March is National Kidney Month and the goal is to bring awareness to the importance of having healthy kidneys and being an organ donor. When Little Lydia was diagnosed with a genetic kidney disorder it was just the beginning of a long journey on the road to recovery.

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Lydia Check of Fisher, Indiana was diagnosed Nephronophthisis, which is the most common genetic cause of childhood kidney failure. Children affected by this condition usually require dialysis or a kidney transplant in order to survive, and Lydia actually had to have both.

Finding a compatible donor for Lydia was extremely difficult. After months of unsuccessful attempt at searching for a live donor, Lydia was finally put on the national kidney waiting list and continued her 4-hour/day, 3-day/week dialysis treatments.

That's when they got a call from The Children’s Organ Transplant Association (COTA). According to Lydia's mother Paula, "COTA’s team of professionals were supportive and encouraging every step of the way...If we had not found COTA, we would have been lost during a time of tremendous need. COTA gives our family strength and direction, and will continue to do so … for a lifetime,”.

When a kidney transplant is performed, the recipients bad kidneys aren't removed. Instead, the new kidney is surgically added alongside the other two in essence giving the patient 3 kidneys. After multiple surgeries, Lydia returned to Fall Creek Elementary and completed third grade with her new kidney. She also was able to return to her beloved dance classes at Wishes Dance Studio.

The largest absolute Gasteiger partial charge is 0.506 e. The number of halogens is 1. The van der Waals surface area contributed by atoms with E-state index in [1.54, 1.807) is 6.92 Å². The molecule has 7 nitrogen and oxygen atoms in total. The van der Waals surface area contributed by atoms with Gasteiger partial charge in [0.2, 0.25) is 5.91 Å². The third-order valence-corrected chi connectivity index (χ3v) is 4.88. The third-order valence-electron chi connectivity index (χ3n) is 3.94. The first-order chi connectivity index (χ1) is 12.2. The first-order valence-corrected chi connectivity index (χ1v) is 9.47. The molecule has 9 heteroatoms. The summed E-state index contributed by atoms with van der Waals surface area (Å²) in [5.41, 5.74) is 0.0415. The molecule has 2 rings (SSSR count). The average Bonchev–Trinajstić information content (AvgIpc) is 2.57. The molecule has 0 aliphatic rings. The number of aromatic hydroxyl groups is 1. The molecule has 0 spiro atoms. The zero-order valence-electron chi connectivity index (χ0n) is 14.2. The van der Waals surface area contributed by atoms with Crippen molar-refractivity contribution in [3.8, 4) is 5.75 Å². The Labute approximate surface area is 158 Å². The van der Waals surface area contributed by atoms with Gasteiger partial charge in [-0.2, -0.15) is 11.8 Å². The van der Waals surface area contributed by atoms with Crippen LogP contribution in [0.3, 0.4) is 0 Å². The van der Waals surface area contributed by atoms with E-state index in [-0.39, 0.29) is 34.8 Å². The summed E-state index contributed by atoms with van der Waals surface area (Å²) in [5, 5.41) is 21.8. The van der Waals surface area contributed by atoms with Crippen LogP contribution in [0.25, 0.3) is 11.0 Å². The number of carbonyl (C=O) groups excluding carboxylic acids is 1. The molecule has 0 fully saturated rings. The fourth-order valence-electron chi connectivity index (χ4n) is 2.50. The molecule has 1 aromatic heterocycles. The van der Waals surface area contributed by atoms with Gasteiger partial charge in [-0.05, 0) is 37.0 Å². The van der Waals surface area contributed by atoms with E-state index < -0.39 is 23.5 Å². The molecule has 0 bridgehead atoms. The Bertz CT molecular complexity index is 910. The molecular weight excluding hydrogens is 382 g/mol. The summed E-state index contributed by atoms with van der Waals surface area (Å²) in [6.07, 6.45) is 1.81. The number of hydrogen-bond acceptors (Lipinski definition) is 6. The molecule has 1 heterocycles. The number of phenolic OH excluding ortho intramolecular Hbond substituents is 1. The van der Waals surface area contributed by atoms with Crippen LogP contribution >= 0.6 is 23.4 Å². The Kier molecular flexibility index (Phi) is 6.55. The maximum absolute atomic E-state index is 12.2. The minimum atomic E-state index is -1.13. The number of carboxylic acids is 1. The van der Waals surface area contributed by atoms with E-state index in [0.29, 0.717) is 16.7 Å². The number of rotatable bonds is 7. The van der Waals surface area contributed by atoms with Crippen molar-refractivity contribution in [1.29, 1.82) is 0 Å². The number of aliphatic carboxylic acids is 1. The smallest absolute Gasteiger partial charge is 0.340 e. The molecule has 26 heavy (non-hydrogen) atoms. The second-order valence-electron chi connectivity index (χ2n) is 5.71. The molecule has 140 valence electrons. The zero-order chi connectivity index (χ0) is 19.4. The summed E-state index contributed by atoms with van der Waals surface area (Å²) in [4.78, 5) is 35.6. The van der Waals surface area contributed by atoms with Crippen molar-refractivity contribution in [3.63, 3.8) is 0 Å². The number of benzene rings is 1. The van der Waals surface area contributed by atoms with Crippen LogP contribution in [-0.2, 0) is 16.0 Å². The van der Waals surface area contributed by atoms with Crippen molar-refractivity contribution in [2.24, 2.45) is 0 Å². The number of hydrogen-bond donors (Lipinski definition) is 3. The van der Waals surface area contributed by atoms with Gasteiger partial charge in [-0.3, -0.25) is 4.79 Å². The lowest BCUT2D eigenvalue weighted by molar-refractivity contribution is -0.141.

Since the successful transplant Lydia has continued to do "amazing things like riding on my very own float in the Fishers Spark Parade, running in a Super Hero 5K, going to my first Indiana Pacers game, and meeting Mickey & Minnie Mouse.”

Lydia’s continues to live her life to fullest with a huge smile and a huge heart. Her current dreams include, but are not limited to, taking a Disney Cruise, seeing the Eiffel Tower in Paris, meeting Taylor Swift and having tea with the Queen of England.

I've been a registered organ donor since I was 18 years old and I encourage everyone to help save lives by becoming an organ donor as well. March is designated National Kidney Month to raise awareness about the prevention and early detection of kidney disease. More than 30 million Americans have kidney disease, and many do not know it.

There are more than 100,000 people waiting for kidney transplants, with close to 600,000 people in the United States suffering with kidney failure. More than 3,000 new patients are added to the kidney waiting list each month; 13 people die each day while waiting for a life-saving kidney transplant. Every 14 minutes someone is added to the kidney transplant list. You can visit www.RegisterMe.org to indicate your wish to be a life-saving donor.

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